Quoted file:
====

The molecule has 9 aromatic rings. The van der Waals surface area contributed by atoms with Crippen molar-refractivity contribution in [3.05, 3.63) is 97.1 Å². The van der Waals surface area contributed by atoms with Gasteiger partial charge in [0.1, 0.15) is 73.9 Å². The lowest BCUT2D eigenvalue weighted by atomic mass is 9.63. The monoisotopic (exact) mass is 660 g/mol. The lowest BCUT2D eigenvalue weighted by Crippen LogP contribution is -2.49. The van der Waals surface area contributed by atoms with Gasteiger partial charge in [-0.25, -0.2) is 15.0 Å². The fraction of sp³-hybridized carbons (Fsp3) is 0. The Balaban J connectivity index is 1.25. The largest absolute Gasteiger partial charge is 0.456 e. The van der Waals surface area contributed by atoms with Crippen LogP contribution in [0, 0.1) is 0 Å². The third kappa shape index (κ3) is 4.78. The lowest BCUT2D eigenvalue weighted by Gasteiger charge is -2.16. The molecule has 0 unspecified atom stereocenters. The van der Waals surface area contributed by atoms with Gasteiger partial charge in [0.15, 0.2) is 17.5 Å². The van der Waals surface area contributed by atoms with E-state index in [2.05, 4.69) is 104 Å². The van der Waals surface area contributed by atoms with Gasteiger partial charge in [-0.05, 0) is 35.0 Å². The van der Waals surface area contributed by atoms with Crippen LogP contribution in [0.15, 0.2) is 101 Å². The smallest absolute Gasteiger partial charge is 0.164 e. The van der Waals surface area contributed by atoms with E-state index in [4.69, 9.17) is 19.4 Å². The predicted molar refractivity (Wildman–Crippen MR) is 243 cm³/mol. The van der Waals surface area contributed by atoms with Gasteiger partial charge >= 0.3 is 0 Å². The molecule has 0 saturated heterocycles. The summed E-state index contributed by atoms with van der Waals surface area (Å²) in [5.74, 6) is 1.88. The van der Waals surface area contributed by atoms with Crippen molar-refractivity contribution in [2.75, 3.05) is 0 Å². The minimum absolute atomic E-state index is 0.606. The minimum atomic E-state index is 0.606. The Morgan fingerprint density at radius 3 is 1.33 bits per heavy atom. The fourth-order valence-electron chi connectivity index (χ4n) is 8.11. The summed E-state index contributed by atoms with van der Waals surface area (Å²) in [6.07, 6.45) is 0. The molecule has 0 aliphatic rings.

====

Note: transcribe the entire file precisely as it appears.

The molecule has 9 aromatic rings. The van der Waals surface area contributed by atoms with Crippen molar-refractivity contribution in [3.05, 3.63) is 97.1 Å². The van der Waals surface area contributed by atoms with Gasteiger partial charge in [0.1, 0.15) is 73.9 Å². The lowest BCUT2D eigenvalue weighted by atomic mass is 9.63. The monoisotopic (exact) mass is 660 g/mol. The lowest BCUT2D eigenvalue weighted by Crippen LogP contribution is -2.49. The van der Waals surface area contributed by atoms with Gasteiger partial charge in [-0.25, -0.2) is 15.0 Å². The fraction of sp³-hybridized carbons (Fsp3) is 0. The Balaban J connectivity index is 1.25. The largest absolute Gasteiger partial charge is 0.456 e. The van der Waals surface area contributed by atoms with Crippen LogP contribution in [0, 0.1) is 0 Å². The third kappa shape index (κ3) is 4.78. The lowest BCUT2D eigenvalue weighted by Gasteiger charge is -2.16. The molecule has 0 unspecified atom stereocenters. The van der Waals surface area contributed by atoms with Gasteiger partial charge in [0.15, 0.2) is 17.5 Å². The van der Waals surface area contributed by atoms with E-state index in [2.05, 4.69) is 104 Å². The van der Waals surface area contributed by atoms with Gasteiger partial charge in [-0.05, 0) is 35.0 Å². The van der Waals surface area contributed by atoms with Crippen LogP contribution in [0.15, 0.2) is 101 Å². The smallest absolute Gasteiger partial charge is 0.164 e. The van der Waals surface area contributed by atoms with E-state index in [4.69, 9.17) is 19.4 Å². The predicted molar refractivity (Wildman–Crippen MR) is 243 cm³/mol. The van der Waals surface area contributed by atoms with Gasteiger partial charge >= 0.3 is 0 Å². The molecule has 0 saturated heterocycles. The summed E-state index contributed by atoms with van der Waals surface area (Å²) in [5.74, 6) is 1.88. The van der Waals surface area contributed by atoms with Crippen molar-refractivity contribution in [2.75, 3.05) is 0 Å². The minimum absolute atomic E-state index is 0.606. The minimum atomic E-state index is 0.606. The Morgan fingerprint density at radius 3 is 1.33 bits per heavy atom. The fourth-order valence-electron chi connectivity index (χ4n) is 8.11. The summed E-state index contributed by atoms with van der Waals surface area (Å²) in [6.07, 6.45) is 0. The molecule has 0 aliphatic rings.